By now Idomeni has become a bottleneck where people from the world's worst war torn countries every day hope to enter Macedonia and continue their journey along the Balkan route. Unfortunately, the chances to succeed are few, with no other option than the dangerous and expensive one provided by smugglers or the asylum process alternative, which may takes months, maybe years, to get through.

In Idomeni, as anywhere else, the face of a smuggler is that of a taxi driver, of a pedlar, of a family man. The prices are extremely high, usually not cheaper than €5000 per person for a ride from Macedonia to Paris. A huge amount compared with an average of €2200 that everyone must pay in order to get here, as Sulaiman, 37, married and father of five, says from what he experienced.
This is anyway a price worth to be paid, obviously in advance, taking the risk of being robbed of all the possessions or, even worse, to fall in the hands of merciless kidnappers.
While he keeps telling his story, Sulaiman shows me the video he shot on the boat which took him on the island of Kios (the strip of land visible in the distance). At his left the younger of his daughters. shows the video he shot on the dinghy during the crossing of the Aegean sea from the Turkish coast. In the short clip you can see 58 people squeezed on an overloaded boat in the middle of nowhere, which at the end barely manages to land on an island, Kios.

On the humanitarian side the tireless work carried out by UNHCR, MSF and all the independent organizations is huge. This is one of the first humanitarian crisis where mobile phones, internet and social media are playing a fundamental role, not only by keeping the refugees in touch with their relatives or friends abroad, but also on an organisational basis. Dozens are the self organised groups that based on social media and using crow-funding came in Greece filling the gaps in support during the crisis. Rather than be labelled as volunteers, many of them prefer to be called ordinary citizens that replied to a cry for help which could not stay unheard.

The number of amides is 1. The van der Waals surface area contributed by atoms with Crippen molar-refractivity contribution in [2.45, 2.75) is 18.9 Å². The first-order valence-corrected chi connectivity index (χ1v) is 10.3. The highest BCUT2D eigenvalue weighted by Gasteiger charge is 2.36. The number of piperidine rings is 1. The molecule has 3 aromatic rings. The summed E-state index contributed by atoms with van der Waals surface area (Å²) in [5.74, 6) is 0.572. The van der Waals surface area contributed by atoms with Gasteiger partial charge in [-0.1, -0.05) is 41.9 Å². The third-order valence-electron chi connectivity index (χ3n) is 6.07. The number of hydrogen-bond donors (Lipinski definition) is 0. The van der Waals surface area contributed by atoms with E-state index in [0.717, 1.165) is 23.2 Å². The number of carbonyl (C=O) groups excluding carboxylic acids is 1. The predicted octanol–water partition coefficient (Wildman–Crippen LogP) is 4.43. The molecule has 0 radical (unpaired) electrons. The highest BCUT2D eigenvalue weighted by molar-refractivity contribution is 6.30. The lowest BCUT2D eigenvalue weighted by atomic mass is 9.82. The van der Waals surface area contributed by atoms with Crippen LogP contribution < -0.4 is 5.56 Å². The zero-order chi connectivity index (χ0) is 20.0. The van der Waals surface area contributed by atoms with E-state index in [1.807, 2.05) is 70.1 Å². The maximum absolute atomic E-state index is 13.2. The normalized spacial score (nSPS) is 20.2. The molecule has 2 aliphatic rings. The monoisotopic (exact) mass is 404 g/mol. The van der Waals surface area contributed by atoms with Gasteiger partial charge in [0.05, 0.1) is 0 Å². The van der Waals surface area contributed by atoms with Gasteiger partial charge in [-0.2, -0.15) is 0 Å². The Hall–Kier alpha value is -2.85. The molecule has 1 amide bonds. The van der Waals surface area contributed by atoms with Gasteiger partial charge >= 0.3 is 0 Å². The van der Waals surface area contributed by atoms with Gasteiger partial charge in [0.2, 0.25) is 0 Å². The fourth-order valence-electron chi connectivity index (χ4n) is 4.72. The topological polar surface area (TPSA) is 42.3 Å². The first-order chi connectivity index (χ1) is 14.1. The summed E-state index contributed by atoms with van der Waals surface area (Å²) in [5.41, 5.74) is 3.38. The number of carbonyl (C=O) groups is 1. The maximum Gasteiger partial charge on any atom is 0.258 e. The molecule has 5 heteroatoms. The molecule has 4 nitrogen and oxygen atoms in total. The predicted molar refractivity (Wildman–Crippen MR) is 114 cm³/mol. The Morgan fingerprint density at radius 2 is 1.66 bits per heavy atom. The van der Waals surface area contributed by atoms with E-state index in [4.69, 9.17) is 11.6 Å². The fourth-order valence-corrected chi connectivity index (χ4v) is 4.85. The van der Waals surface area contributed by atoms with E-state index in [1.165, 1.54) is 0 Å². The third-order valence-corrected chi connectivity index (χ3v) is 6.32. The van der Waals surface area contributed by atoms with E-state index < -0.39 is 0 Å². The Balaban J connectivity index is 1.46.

"We are currently receiving several enquiries per day and over 150 people registered to volunteer. The flexibility they demonstrate and the way that some have just stepped up to make decisions and take responsibilities, as well as establishing supportive relationships, is admirable" as Lorty from Forgotten In Idomeni explains, "A DIY mentality at its best" . Indeed, while NGOs have their roles, they can be less flexible than independent groups, and can get tied up in red tape. "The way volunteers can manage to look after themselves, take initiative, get stuck in, is quite amazing. I do worry sometimes about how sustainable it is" , Lorty says referring to the significant stress volunteers might experience alongside living closely to such a traumatised population. "When we experience just how intransigent states can be and how heavy the struggle for human rights is, it can be very affecting" Lorty adds. But the general goodwill and all the efforts put in place are a collective source of strength and self support for all the people that came here to give their help.

Nonetheless the Greek population is also doing its part by putting into action the so called concept of Philotimo, a word impossible to translate into English.
A trademark that identifies the concepts of honour, proudness and duty mixed together, the soul of a population and a spirit of union that carries on since the times of Socrates and the Ancient Greece. This is what naturally pushes Greeks to welcome entire families of refugees into their houses and to share with them the same roof and food.

In spite of all these contributions it is still not easy for the refugees to survive, especially for those who live in the camps and have spent most of their money travelling. So, many are those who join the black market in order to raise some money and buy food.
As Christopher tells me, this is how he wants to be called since he has undertaken his odyssey, in order to get his food he has set up a cigarette business: one packet of cigarettes €3, two packets €5. In the small black market arose in the camp he can find vegetables, fruit, canned food and drinks, with prices from €3, for a potato or a piece of bread, to €5 for a can of fishes and other products.
Christopher is from Iraq, from the city of Mosul, and like many others he is escaping from ISIS, just another nightmare after Saddam Hussein's regime, the subsequent conflict and the still ongoing civil war.